screw around with the power of the president? i don't think u.s. steel or any other companies want internal rev enough agents checking expense accounts. want government to go back to he tell bills to fine out who was with you? these are real quotes. now, if the kens were prepared to do this to stop a steel price hike, what they do to keep the presidency in their hands? some of you know i worked for robert kennedy. no public figure i admired more. but this this dark side. they get away with it but people know that something is up. one of those underground things that know. it's all kind of underground. last, 1968. what happens? so here are two notions. if there's no war in vietnam, then richard nixon's most powerful argument for the presidency -- i know the world, i know the soviet union, i can bring peace to vietnam -- is irrelevant, and the republicans can find somebody who could actually win elections, say the governorship of california by a million votes. reagan made a very lame last minute bid for the nomination. take away the vietnam war, nixon's strong point, and i realize t
, pulling back from the tra veils of the world, tremendous veils and i don't see anything else who can with housekeeper of the world, doris kearns goodwin and josef joffe, when we continue. additional funding provided by these funders. >> and by bloomberg, a provider of multimedia news and information services worldwide. >> from our studios in new york city, this is charlie rose. >> the great fundamental issue now before our people, it is are the american people fit to govern themselves to rule themselves, to control themselves? i believe they are. my opponents do not. >> rose: doris kearns goodwin is here, she is a historian, she is an author,? he is so much more, her books have brought to life some of the most fascinating figures in american history and awarded the pulitzer prize, eleanor the home front in world war ii, her 2005 book, teams of rivals of abraham lincoln and leading members of his cabinet was part of the steven spielberg movie lincoln, this tells the story of roosevelt and howard taft, they door roosevelt, william theodore .. roosevelt. >> william howard taft. >> tha
president? >> it was serious, not that it was intentionally polled and focused grouped. campaigns don't spend the money unless they are seriously exploring something. it was only known but about a half dozen of the top obama senior advisors, people like david axle rod and most notably the chief of staff william daily, then chief of staff who became close to joe biden. they are similar age, similar background. >> similar background. you talked to him? >> i talked hto him on the phon and he confirmed saying he thought it was his due diligence as chief of staff to explain the possibility of what she would mean for obama in 201. they concluded she wouldn't add a substantial effect, she would help but not enough to dump biden. >> so a bump but not big enough to justify the whole drama -- >> that was their conclusion at the end of 2011, correct. >> there is also in the book details about the relationship between president obama and former president clinton and president obama said he likes clinton quote in small doses? >> right, they were playing golf between the two warring camps, finally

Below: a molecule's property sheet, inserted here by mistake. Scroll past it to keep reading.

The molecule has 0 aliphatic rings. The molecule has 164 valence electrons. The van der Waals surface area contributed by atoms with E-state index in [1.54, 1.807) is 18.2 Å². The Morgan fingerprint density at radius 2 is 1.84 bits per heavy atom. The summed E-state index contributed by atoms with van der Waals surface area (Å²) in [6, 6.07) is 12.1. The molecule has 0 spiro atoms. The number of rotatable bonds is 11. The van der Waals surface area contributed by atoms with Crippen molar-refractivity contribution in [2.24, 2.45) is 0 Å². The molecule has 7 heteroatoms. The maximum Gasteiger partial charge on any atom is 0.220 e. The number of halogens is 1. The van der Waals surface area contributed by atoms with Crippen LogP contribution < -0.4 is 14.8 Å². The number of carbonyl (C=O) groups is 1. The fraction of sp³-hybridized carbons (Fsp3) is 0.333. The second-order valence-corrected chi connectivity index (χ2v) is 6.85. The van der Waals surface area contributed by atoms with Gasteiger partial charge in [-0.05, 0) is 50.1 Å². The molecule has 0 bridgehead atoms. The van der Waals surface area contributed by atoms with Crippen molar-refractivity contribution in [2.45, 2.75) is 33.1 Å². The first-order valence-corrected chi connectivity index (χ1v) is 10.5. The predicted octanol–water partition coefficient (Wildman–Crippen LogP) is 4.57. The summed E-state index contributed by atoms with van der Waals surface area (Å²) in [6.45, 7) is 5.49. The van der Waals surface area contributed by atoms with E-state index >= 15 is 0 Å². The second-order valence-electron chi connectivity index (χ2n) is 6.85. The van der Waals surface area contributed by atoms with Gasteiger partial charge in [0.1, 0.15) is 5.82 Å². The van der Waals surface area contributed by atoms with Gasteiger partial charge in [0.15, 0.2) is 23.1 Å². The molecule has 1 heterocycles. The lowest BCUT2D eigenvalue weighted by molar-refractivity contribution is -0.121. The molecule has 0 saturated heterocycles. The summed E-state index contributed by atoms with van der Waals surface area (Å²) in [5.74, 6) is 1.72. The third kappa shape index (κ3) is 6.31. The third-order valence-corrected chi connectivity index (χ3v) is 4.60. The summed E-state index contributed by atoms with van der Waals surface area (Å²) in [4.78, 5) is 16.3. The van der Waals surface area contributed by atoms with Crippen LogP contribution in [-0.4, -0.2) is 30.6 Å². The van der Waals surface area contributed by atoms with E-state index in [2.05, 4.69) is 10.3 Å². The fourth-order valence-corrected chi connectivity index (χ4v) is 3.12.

of chemicals in cosmetic, they all have those words but they don't really all do that so i think it's also important as you're thinking about these things to go to a reputable organization that you trust is going to give you real information and support the kinds of laws that they're supporting rather than one that's maybe a bill posed by the industry that, guess what, wants to be self-regulating. okay, so now we are moving to the driveway, and this is really interesting because we think about low emissions cars as being really important for maybe climate change but they also might be important for breast cancer because when fuel is burning and you guys are familiar with chemicals that, you know, come bust, lower emissions vehicle, one that's more efficient may reduce these pah's in our air and especially in urban areas reduce exposures to those compounds which is really pornts, so thinking about hybrid or electric, we're all lucky enough to take public transit and reduce those overall exposures or -- yeah? >> i believe so, is that true? yes, my science advisors, that's why they're here.
than directed against the homeland. that is not to say that we still don't face a threat, and it's certainly not to say that home grown violent extremists are inconsequential. far from it. >> i've always tell that our strongest -- felt that our strongest line of defense against these threats really is a strong intelligence-gathering capability. to what extempt has, you know, the nsa disclosures, how extensive is has the harm been in terms of those intelligence-gathering capabilities? director olsen? >> i would echo the comments recently of director clapper who characterized them as extremely damaging. there's no doubt that those disclosures have made our job harder. we've seen that terrorists, our adversaries are seeking to learn about the ways that we collect intelligence and seeking to adapt ask change the -- and change the ways they communicate in order to avoid our surveillance. so it's made our job significantly harder. >> how cowe repair the damage of it? director comey? what does congress need to do? what do we need to resist, potentially? >> i agree with what matt said ab